Just take a deep breathe.
As I write this, I am taking long, deep, calming breaths in and out. Why you may ask? Because, this is something I can do right now to boost my health and immunity. Being proactive is empowering. In these uncertain times, educating ourselves and taking steps to boost our immune system is a smart strategy. Deep or diaphragmatic breathing for a few minutes, once or twice a day is a simple technique that anyone can do. Let’s take a look at how some basic breathing techniques can boost your health.
The immune system is a network of cells, proteins, tissues and organs. These components work together 24/7 to protect and heal from infection and injury. Piles of research demonstrate that chronic stress depresses the immune system. One way stress affects your immune system is that it decreases the body’s lymphocytes. Lymphocytes are the white blood cells in your body that help fight off infections and viruses.
When we feel threatened or afraid, part of the brain called the amygdala is automatically alerted. When it’s alerted it tells our hypothalamus that we are in danger. At lightning speed, the hypothalamus talks to the rest of the body through the autonomic nervous system. This branch of the nervous system operates “automatic” processes like heart rate, blood pressure, respiration, and digestion.
The sympathetic and parasympathetic are two parts of the autonomic nervous system. These networks operate on autopilot and react to the environment around you, including your thoughts. The body responds the same way to psychological stress as it does to physical stress. When we perceive danger or feel afraid, the sympathetic nervous system turns on the “fight-flight-freeze” response.
Stress hormones like adrenaline, norepinephrine and cortisol flood your body mobilizing immune cells along the way to react quickly to the threat; blood sugar spikes to provide quick energy, blood pressure and heart rate go up and non-essential functions like digestion slow or shut down. You can think of it as flooring the gas pedal of your car to avert imminent danger. When we are out of danger the parasympathetic nervous system taps on the brakes and we can calm down and relax. This is when our body can rest, digest, heal and repair.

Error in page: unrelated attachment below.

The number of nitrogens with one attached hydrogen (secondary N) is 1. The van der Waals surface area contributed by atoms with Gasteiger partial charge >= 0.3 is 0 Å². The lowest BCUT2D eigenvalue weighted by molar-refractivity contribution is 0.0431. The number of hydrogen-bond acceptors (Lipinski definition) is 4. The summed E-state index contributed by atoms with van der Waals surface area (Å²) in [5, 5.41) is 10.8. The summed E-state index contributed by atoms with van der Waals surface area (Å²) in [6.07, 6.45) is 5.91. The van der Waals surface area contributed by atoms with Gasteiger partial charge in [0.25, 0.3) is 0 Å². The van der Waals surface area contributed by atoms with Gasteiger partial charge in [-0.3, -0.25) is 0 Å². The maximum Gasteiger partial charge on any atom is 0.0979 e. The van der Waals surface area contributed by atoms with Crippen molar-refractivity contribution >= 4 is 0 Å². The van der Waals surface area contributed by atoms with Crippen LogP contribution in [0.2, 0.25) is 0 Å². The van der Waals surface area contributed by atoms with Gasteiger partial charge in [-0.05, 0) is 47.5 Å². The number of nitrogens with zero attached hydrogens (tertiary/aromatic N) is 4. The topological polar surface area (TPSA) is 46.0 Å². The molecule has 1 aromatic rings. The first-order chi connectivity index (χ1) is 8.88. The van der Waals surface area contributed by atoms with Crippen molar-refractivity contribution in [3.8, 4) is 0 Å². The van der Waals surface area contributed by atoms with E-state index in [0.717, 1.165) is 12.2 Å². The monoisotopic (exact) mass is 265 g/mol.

When we are chronically stressed and worried, we are living in a sympathetic state with our body staying revved up and on high alert. You may notice muscle tension, fatigue, joint aches, irritability, anxiety, depression and shallow breathing becoming the daily norm. The inflammatory response needed to protect us in an acute situation becomes chronic and disrupts almost all bodily processes. This increases the risk of chronic conditions like heart disease, digestive problems, anxiety, sleep issues, depression and memory problems. The bottom line is chronic stress leads to greater levels of inflammation and a decline in health and immunity. Today is a great day to explore healthy ways to cope with life’s stressors. Let’s start with basic breathing techniques to boost your health.
Slow, deep breathing sends signals to the nervous system that the danger has passed and it’s okay to relax. That’s when stress hormones return to baseline levels and you feel calm again. It works because the diaphragm is connected to the autonomic nervous system. Slow, deep breathing shifts us into relaxation and restoration mode, where we should spend most of our time. Diaphragmatic breathing is a deep breathing technique that uses the diaphragm, the main muscle of respiration. It’s located just below the lungs and heart (5) and is the floor of the thoracic/chest cavity and ceiling of the abdominal cavity. Research shows that diaphragmatic breathing helps decrease anxiety, blood pressure and muscle tension while also enhancing balance. Essentially, it builds physical and mental resilience. These breathing techniques definetely boost your health.
Practice “ribcage” breathing a few minutes each day. Personally, I take 30 deep breaths before getting out of bed in the morning and before going to sleep. When I wake up in the middle of the night, I do the same deep breathing and then tell myself several times, “I am so sleepy;” followed by, “I am sleeping.” This puts me back to sleep 95% of the time which is absolutely great for a former insomniac!
The beauty of deep breathing is that you can do it any time you feel anxious, worried or are overwhelmed by anything. I’ve been practicing deep breathing for a few months now as a bedtime ritual and before meals saying a blessing of gratitude. I’ve noticed that I am digesting my food better, sleeping deeper, am less irritable and more loveable!
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